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Jim Leonhard set to retire after Sunday's game against Baltimore


Jim Leonhard was always told he wouldn't make it.

Naysayers told him he was wasting his time when the 5-foot-8 defensive back walked on at the University of Wisconsin. Professional football personnel told him his nice little college career as a Badger wouldn't translate with the big boys of the NFL.

In a league that forces so many players onto the streets before they're ready, this time, Leonhard's the one calling the shots.

Sunday's game against the Ravens will mark the final time the 10-year veteran plays in the NFL. On Friday, Leonhard confirmed he's leaving the sport he loves and doing it on his own terms.

"I've got a lot of respect for this game, and I don't want to do it any other way," Leonhard said. "I know I could continue to play – the way I'm playing and how I feel … but I'm to that point where I'm ready to move on."

Coach Mike Pettine, the defensive coaching staff and members of the secondary don't want to believe Leonhard's truly leaving. The safety has spent six of his professional seasons with Pettine in Baltimore, New York, Buffalo and now Cleveland.  

Leonhard was instrumental everywhere during his time with the Browns. He helped install the defense, he returned punts, he stepped in for safety Tashaun Gipson and notched two interceptions.  Next to Donte Whitner and Karlos Dansby, Leonhard was a part of establishing a new culture and identity in Cleveland.

There's no replacing a Jim Leonhard.

"I know he keeps saying it, but it will be more than just me. There'll be a whole line of guys trying to talk him out of it," Pettine said. "He's been pretty resolute but I'm sure it's going to be a situation where he'll get home, be with his family and go ahead and decompress a little bit and we'll see how he feels."

Leonhard didn't budge Friday.

"It's not happening," Leonhard sheepishly smiled. "I'm very happy with my decision. And I look forward to that next chapter."

Leonhard starting thinking about retirement a few years ago, but the 10-year marker was really something he wanted to hit.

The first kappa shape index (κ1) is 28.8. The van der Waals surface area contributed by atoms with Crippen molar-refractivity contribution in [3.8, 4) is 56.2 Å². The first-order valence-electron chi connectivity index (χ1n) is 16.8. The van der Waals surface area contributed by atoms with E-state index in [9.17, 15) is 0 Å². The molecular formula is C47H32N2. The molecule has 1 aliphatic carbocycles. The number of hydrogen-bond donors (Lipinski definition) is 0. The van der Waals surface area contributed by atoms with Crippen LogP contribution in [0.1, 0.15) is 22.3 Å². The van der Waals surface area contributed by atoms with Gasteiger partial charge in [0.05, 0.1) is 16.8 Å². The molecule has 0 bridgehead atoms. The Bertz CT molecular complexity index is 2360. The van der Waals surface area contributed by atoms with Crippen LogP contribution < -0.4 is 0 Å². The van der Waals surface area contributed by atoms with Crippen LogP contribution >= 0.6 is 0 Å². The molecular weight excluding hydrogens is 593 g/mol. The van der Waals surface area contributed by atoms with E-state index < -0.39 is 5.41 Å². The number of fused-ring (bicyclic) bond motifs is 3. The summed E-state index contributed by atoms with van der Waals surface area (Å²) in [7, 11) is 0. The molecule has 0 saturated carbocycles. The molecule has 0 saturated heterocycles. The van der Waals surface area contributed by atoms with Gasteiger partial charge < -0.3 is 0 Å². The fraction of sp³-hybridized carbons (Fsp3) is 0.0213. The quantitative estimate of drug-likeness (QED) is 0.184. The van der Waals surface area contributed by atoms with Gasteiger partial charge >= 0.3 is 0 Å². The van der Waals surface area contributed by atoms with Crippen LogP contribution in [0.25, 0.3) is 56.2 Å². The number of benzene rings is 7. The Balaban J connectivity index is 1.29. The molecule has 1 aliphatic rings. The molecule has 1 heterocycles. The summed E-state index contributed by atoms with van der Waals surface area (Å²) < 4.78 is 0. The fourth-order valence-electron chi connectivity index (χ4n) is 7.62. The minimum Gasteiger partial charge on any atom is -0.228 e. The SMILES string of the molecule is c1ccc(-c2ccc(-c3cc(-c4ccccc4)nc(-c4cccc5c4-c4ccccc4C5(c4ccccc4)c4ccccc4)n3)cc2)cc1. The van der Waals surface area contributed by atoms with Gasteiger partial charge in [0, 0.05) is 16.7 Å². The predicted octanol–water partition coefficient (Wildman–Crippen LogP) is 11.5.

Leonhard's parents, brothers and a few friends are making the trip to Baltimore for his final game. After the season Leonhard will return to Madison, Wisconsin, for some much-needed downtime and then embark on some exotic traveling at some point – putting to use the Go-Pro teammate bought him for Christmas.

"To be successful at this job, you have to put a lot in," Leonhard said, referring to not only the physicality of the NFL, but also the mental aspect. "I'm getting to the point where I think it's time to move on."

But this may not be Leonhard's good bye from football.

The X's and O's guru has always considered a career in coaching. In fact, a high point of Leonhard's playing career came when he helped the Jets coaches devise a defensive game plan to beat Tom Brady and the Patriots in the 2009 AFC Divisional Playoff round.   

As focused and intense as Leonhard always seems to be, goosebumps and maybe even some tears may stir for the 32-year-old as he warms up pregame at M&T Bank Stadium for the final time as a pro.

"You get to that third and fourth quarter, knowing that it's the last one, I'm sure the emotions will hit," Leonhard said. "As of now, I'm just approaching it as getting this team to 8-8 in year one would be huge. That's all I'm thinking about right now – close this thing out with a win."

If there were ever a quote that embodied Leonhard, that was it: Never thinking of himself, always thinking of his football team.

The Cleveland Browns will miss Jim Leonhard, and so will the NFL.

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